In James Hilton's Lost Horizon (1933), an Englishman finds paradise in the Tibetan valley of Shangri-La. Ever since, Shangri-La has symbolically stood for an imaginary lost paradise on Earth. Put together by an affluent tobacco heirless with a hatred of smoking, a fertile imagination, a love for surfing and surfers, a passion for collecting, and a romantic fascination with the Islamic civilization — there you have another Shangri-La in Honolulu.
Situated on the ocean front at one of Honolulu's most exclusive neighborhoods, the Black Point in Kahala, the tobacco heiress Doris Duke built herself a home on a five-acre estate that should be considered a wonder of the world. A Wonder of the World? Yes, Shangri-La tells volumes about the emerging world of the 21st century: Improbable. Opulent. Pastiche. Problematic.
Hawaii is as far away from the Islamic world as you might imagine. Since Captain Cooke visited the islands in 1778, Europeans, Americans, Russians, Portuguese, Pacific Islanders, Chinese, Japanese, Filipinos, Koreans, and Indians have populated the islands in large numbers. The Muslim population among them is very small. Christianity, Judaism, Buddhism, Confucianism, Taoism, and Bahai'ism each have found a strong foothold in Hawaii.
But Islam is represented by one mosque and a small number of students from Islamic countries, a few immigrants, and some African-American military personnel on temporary assignments in Honolulu. After 1949, a Muslim Chinese Nationalist Ambassador to Saudi Arabia persuaded its government to donate funds for the purchase of a house in Manoa. He turned the house into a mosque and home for himself. He also served as the first Imam until his death in the 1980s.
The improbability of a museum of Islamic arts in the middle of the Pacific Ocean is compounded by it richness. Starting in 1937, Doris Duke began to build on this spot one of the most amazing collections of Islamic art and architecture. It was essentially completed in 1938. The house brings artifacts from all over the Islamic world, from Southeast Asia to North Africa.
On honeymoon with her first husband James Cromwell, Doris Duke took a trip around the world on a cruise ship. When she visited Taj Mahal in India, she fell in love with its majestic beauty. Built by the Mogul Emperor Shah Jahan as a mausoleum for his wife, Taj Mahal radiates an eternal serenity. Inspired by its design, Doris immediately commissioned a marble bedroom and bathroom suite for herself. Under the guidance of such well-known figures as Arthur Upham Pope, she set out next to collect art objects for her dream house in Honolulu.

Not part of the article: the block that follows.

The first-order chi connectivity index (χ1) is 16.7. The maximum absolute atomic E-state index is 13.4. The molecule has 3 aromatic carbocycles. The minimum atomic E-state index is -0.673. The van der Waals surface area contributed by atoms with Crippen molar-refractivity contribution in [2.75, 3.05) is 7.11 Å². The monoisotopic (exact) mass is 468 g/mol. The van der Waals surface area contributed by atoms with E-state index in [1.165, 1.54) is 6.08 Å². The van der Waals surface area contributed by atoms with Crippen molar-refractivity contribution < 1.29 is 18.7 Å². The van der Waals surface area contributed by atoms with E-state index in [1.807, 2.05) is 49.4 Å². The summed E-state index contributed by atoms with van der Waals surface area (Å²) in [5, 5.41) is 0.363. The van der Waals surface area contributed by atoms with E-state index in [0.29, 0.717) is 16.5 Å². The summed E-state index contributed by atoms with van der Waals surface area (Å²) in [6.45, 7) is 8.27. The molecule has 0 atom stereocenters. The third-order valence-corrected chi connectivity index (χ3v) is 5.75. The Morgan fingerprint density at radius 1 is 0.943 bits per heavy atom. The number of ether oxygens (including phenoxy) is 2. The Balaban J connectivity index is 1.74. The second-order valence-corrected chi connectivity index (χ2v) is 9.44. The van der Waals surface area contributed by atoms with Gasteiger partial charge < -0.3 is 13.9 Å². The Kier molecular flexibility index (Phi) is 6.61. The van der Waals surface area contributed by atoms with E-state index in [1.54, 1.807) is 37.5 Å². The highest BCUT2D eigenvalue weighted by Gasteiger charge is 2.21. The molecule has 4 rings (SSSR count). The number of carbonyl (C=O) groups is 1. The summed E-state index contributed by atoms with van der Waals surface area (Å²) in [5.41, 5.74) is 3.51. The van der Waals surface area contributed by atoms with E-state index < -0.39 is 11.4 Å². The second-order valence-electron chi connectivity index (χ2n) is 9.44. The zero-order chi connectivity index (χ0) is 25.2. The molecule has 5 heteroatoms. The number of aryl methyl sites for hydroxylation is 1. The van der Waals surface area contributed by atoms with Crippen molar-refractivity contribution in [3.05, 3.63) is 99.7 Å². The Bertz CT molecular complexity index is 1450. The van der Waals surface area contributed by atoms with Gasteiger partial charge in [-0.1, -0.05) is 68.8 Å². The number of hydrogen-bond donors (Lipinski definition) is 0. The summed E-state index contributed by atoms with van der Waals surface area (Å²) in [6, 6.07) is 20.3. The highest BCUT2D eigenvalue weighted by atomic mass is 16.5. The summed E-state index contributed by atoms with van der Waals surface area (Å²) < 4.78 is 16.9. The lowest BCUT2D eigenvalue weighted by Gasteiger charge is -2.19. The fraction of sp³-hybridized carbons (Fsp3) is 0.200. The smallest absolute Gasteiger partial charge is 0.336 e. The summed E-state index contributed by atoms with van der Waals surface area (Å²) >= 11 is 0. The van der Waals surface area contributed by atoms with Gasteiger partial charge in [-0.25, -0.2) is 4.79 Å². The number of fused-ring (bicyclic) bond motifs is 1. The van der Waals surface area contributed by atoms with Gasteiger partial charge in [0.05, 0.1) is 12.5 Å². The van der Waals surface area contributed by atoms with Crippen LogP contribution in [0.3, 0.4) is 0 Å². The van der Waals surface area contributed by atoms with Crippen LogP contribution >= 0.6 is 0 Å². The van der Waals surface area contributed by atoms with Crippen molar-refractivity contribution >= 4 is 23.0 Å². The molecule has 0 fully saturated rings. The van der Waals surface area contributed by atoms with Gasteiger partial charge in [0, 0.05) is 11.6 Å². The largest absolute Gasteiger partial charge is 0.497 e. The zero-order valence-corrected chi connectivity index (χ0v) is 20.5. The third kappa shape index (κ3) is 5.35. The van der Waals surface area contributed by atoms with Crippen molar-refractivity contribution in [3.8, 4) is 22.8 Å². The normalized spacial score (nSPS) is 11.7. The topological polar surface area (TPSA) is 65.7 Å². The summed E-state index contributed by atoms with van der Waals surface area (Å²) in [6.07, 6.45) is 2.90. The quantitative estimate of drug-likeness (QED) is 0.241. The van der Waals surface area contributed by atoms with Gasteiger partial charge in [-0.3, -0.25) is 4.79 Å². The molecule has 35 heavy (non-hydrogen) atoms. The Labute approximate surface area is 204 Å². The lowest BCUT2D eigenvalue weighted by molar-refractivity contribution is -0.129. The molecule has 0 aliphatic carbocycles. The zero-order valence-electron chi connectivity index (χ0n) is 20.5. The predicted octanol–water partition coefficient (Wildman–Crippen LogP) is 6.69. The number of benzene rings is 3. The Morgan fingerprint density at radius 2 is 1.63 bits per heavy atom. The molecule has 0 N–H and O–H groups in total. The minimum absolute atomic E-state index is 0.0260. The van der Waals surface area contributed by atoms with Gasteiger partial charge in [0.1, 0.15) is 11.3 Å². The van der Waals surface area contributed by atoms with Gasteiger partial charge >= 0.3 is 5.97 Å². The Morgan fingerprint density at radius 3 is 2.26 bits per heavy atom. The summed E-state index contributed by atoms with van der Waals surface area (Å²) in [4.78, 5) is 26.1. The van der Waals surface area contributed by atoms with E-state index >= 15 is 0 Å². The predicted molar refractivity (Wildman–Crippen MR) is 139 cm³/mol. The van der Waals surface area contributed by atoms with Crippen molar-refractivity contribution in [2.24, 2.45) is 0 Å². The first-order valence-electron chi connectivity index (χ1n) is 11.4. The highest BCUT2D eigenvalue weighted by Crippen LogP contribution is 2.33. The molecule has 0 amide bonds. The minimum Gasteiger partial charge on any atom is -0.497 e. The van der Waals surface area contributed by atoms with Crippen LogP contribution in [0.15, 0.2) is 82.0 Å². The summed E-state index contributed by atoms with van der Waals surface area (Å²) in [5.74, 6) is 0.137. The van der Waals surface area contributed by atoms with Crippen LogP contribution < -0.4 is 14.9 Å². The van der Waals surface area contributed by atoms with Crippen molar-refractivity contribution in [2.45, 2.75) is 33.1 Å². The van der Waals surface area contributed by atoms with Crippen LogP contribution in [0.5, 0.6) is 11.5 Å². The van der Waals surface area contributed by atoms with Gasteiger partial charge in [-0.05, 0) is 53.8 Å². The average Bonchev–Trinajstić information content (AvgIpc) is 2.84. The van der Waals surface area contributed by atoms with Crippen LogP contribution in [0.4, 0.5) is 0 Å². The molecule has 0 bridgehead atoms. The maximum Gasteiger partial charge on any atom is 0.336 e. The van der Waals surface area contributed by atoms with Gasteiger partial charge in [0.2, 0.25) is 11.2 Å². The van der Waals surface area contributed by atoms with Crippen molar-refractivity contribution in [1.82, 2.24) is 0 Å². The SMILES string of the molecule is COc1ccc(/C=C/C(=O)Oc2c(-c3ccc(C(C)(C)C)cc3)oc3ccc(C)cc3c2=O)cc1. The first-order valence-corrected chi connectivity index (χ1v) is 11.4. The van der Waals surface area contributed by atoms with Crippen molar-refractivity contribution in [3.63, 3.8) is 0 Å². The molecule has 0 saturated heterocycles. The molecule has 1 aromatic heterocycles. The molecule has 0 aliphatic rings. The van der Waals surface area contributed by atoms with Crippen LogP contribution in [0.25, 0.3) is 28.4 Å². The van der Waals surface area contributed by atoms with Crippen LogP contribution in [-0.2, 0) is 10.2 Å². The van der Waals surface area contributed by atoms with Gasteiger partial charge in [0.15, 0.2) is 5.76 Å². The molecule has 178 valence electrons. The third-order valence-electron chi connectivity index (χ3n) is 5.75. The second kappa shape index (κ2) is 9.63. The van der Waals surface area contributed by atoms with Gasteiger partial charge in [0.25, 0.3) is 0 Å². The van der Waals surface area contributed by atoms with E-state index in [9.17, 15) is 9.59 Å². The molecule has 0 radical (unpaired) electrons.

Her house contains precious Islamic doors, chandeliers, carpets, prayer niches, and mosaics. Some of the architecture is distinctly influenced by the Safavid palaces in Isfahan, Iran. The Chehel Sotun (the Forty Columns) Palace is vaguely replicated in a guest house. One descending staircase encases a garden and a water flow that is spiritually uplifting. The house is a mélange of Islamic artifacts and American imagination.
Doris Duke may be considered a pioneer of postmodern sensibility and taste. Her home is a pastiche of elements from a distant past but also an enduring present. It evokes an Islamic aura, but it is clearly the fantasyland of the richest American lady of her times.
Following an adventurous but secluded life, Doris Duke passed away in 1993. She dedicated the home to a foundation that has currently turned it into a remarkable museum celebrating her global citizenship. Building a house such as this took up her entire life.
With an unparalleled dedication, she and her assistants studied, chose, bought, transported, unpacked, refined, and built it all mosaic by mosaic. It was clearly a labor of love. But typical of our contradictory world, it is a pastiche nonetheless.
Visiting the museum evokes many feelings and thoughts. At a time that Islam is receiving a bad press in the Western world, this small replica of a civilization that led the world during 9-16th centuries is a reminder of the rise and fall of all powers in history. The museum is a good antidote to the currently negative image of Islam as a Jahadist religion. It demonstrates the greatness of the Islamic material and spiritual achievements.
The museum also represents the Western romantic fascination with the Orient that gave rise to Orientalism (1978), in which Edward Said has brilliantly analyzed this colonial phenomenon. On the negative side, the Orient was conceived as the land of unbounded treasures and treachery.
As exemplified by the Shangri-La, on the positive side, the Orient was perceived to be a domain of mystery and spirituality. Each image was only partially true of the historical conditions of declining civilizations that were being vanquished in the hands of a younger and more vigorous rival in the Occident.
What can the museum teach us now? Its presence in Honolulu is a reminder of the shrinkage of the world. We currently live the trials and errors of an age of transition. Its mixed blessings consist of global markets, communication networks, and increasing mobility of people, objects, and ideas. But they also entail proliferation of weapons of destruction, terrorism, and environmental degradation.
Our ideas are still framed by tribal and nationalist loyalties. But the new world demands, nay necessitates, global citizenship. Doris Duke was a pioneer of a new age to come. The new age calls for fundamental changes in our international discourse, from a blame game to joint responsibility and citizenship.
Majid Tehranian is Professor, School of Communications, University of Hawaii at Manoa, and Director of the Toda Institute for Global Peace and Policy Research in Honolulu, Hawaii. His latest book is Bridging a Gulf: Peace in West Asia (London, I. B. Tauris, 2003).
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